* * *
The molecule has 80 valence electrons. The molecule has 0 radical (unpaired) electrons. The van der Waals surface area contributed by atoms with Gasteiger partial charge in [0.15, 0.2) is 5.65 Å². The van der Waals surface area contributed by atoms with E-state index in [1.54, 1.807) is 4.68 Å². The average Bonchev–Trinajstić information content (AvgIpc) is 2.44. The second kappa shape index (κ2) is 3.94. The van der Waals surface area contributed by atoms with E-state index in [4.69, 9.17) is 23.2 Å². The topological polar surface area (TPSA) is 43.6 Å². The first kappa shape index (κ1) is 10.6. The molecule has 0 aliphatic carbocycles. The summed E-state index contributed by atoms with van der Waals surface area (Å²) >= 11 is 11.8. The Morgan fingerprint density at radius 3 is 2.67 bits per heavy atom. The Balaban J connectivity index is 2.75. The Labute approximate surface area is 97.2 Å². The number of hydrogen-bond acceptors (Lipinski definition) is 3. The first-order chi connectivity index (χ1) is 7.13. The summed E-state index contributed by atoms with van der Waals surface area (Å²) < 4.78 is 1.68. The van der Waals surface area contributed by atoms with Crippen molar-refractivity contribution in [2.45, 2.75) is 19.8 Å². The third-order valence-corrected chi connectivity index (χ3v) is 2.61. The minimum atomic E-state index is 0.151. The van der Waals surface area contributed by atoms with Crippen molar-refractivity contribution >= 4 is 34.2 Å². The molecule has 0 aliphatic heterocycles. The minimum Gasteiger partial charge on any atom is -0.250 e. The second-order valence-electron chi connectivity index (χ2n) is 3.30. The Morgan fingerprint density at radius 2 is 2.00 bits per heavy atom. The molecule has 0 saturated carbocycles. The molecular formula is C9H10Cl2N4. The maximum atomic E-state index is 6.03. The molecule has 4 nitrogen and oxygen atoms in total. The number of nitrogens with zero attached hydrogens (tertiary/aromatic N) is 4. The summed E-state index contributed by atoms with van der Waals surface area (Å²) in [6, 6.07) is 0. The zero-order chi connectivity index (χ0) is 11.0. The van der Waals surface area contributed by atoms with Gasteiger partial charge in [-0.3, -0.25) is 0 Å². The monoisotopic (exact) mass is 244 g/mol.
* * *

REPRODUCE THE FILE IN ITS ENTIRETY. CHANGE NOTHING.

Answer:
The molecule has 80 valence electrons. The molecule has 0 radical (unpaired) electrons. The van der Waals surface area contributed by atoms with Gasteiger partial charge in [0.15, 0.2) is 5.65 Å². The van der Waals surface area contributed by atoms with E-state index in [1.54, 1.807) is 4.68 Å². The average Bonchev–Trinajstić information content (AvgIpc) is 2.44. The second kappa shape index (κ2) is 3.94. The van der Waals surface area contributed by atoms with E-state index in [4.69, 9.17) is 23.2 Å². The topological polar surface area (TPSA) is 43.6 Å². The first kappa shape index (κ1) is 10.6. The molecule has 0 aliphatic carbocycles. The summed E-state index contributed by atoms with van der Waals surface area (Å²) >= 11 is 11.8. The Morgan fingerprint density at radius 3 is 2.67 bits per heavy atom. The Balaban J connectivity index is 2.75. The Labute approximate surface area is 97.2 Å². The number of hydrogen-bond acceptors (Lipinski definition) is 3. The first-order chi connectivity index (χ1) is 7.13. The summed E-state index contributed by atoms with van der Waals surface area (Å²) < 4.78 is 1.68. The van der Waals surface area contributed by atoms with Crippen molar-refractivity contribution in [2.45, 2.75) is 19.8 Å². The third-order valence-corrected chi connectivity index (χ3v) is 2.61. The minimum atomic E-state index is 0.151. The van der Waals surface area contributed by atoms with Crippen molar-refractivity contribution >= 4 is 34.2 Å². The molecule has 0 aliphatic heterocycles. The minimum Gasteiger partial charge on any atom is -0.250 e. The second-order valence-electron chi connectivity index (χ2n) is 3.30. The Morgan fingerprint density at radius 2 is 2.00 bits per heavy atom. The molecule has 0 saturated carbocycles. The molecular formula is C9H10Cl2N4. The maximum atomic E-state index is 6.03. The molecule has 4 nitrogen and oxygen atoms in total. The number of nitrogens with zero attached hydrogens (tertiary/aromatic N) is 4. The summed E-state index contributed by atoms with van der Waals surface area (Å²) in [6, 6.07) is 0. The zero-order chi connectivity index (χ0) is 11.0. The van der Waals surface area contributed by atoms with Gasteiger partial charge in [-0.3, -0.25) is 0 Å². The monoisotopic (exact) mass is 244 g/mol.